Comparative Analysis of Petroglyphs at the Crack-in-Rock Community
Recent archaeological research in Wupatki National Monument has led to a complete baseline documentation of a suite of petroglyph assemblages located at the Crack-in-Rock community in Northern Arizona. Through collaborative efforts between the Museum of Northern Arizona, the National Park Service, and Northern Arizona University, this paper details a comparative analysis approach to understanding the use and placement of rock art within the region. The Crack-in-Rock community boasts numerous standing architectural features and over 300 petroglyph panels, yet the area is surprisingly devoid of cultural artifacts. In an area well-known for its abundance of cultural remains, the community stands as an outlier in the national monument. In an effort to better understand Crack-in-Rock’s placement in the regional context, the petroglyph assemblages at the three sites in the community—Crack-in-Rock, Middle Mesa, and Horseshoe Mesa—were subject to both statistical and spatial analysis. The findings of this paper demonstrate how rock art research can broaden our understanding of the cultural landscape of the past.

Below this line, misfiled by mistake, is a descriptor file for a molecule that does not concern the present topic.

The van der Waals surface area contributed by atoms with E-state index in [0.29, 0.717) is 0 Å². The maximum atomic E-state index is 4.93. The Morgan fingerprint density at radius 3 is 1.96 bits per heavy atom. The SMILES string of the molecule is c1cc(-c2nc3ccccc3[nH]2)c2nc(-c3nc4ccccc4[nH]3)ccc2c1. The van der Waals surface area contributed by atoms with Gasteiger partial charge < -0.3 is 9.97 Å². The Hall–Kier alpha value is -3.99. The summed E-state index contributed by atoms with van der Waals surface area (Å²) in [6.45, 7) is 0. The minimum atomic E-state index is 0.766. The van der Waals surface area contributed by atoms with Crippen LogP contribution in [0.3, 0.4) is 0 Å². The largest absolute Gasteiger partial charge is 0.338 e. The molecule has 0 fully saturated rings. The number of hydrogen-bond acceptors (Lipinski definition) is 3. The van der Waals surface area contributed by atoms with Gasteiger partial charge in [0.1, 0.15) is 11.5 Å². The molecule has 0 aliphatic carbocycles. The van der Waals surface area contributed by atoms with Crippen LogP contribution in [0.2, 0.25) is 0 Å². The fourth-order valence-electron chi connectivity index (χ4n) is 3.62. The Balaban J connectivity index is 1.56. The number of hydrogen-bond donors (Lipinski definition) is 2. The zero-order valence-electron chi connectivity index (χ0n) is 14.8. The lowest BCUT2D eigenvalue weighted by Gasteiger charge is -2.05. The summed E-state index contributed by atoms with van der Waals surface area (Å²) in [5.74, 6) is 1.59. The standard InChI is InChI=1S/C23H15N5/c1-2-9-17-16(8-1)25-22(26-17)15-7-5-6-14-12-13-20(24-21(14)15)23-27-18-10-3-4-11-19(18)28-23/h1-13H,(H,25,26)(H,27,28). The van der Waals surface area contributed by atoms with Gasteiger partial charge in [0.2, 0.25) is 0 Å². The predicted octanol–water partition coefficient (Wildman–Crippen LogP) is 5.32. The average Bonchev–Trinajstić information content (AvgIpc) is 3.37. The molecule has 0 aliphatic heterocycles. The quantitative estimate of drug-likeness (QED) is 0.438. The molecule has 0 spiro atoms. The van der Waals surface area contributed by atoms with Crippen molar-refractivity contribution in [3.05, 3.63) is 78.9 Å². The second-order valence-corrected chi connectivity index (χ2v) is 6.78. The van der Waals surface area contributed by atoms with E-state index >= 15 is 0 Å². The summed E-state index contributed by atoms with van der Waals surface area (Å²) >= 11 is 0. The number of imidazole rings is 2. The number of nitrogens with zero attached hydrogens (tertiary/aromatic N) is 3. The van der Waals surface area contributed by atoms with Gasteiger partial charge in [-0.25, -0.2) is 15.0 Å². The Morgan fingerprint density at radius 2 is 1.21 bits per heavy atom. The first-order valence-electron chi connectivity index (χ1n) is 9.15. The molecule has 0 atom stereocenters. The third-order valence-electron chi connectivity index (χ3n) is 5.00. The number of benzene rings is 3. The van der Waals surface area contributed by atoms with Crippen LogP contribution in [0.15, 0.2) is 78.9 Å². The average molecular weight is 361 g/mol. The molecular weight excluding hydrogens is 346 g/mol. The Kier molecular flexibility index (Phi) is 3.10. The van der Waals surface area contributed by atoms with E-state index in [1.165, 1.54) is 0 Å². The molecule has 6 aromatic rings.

Cite this Record
Comparative Analysis of Petroglyphs at the Crack-in-Rock Community. Cory Fournier, Francesca Neri. Presented at The 81st Annual Meeting of the Society for American Archaeology, Vancouver, British Columbia. 2017 ( tDAR id: 430346)
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min long: -115.532; min lat: 30.676 ; max long: -102.349; max lat: 42.033 ;
Abstract Id(s): 17607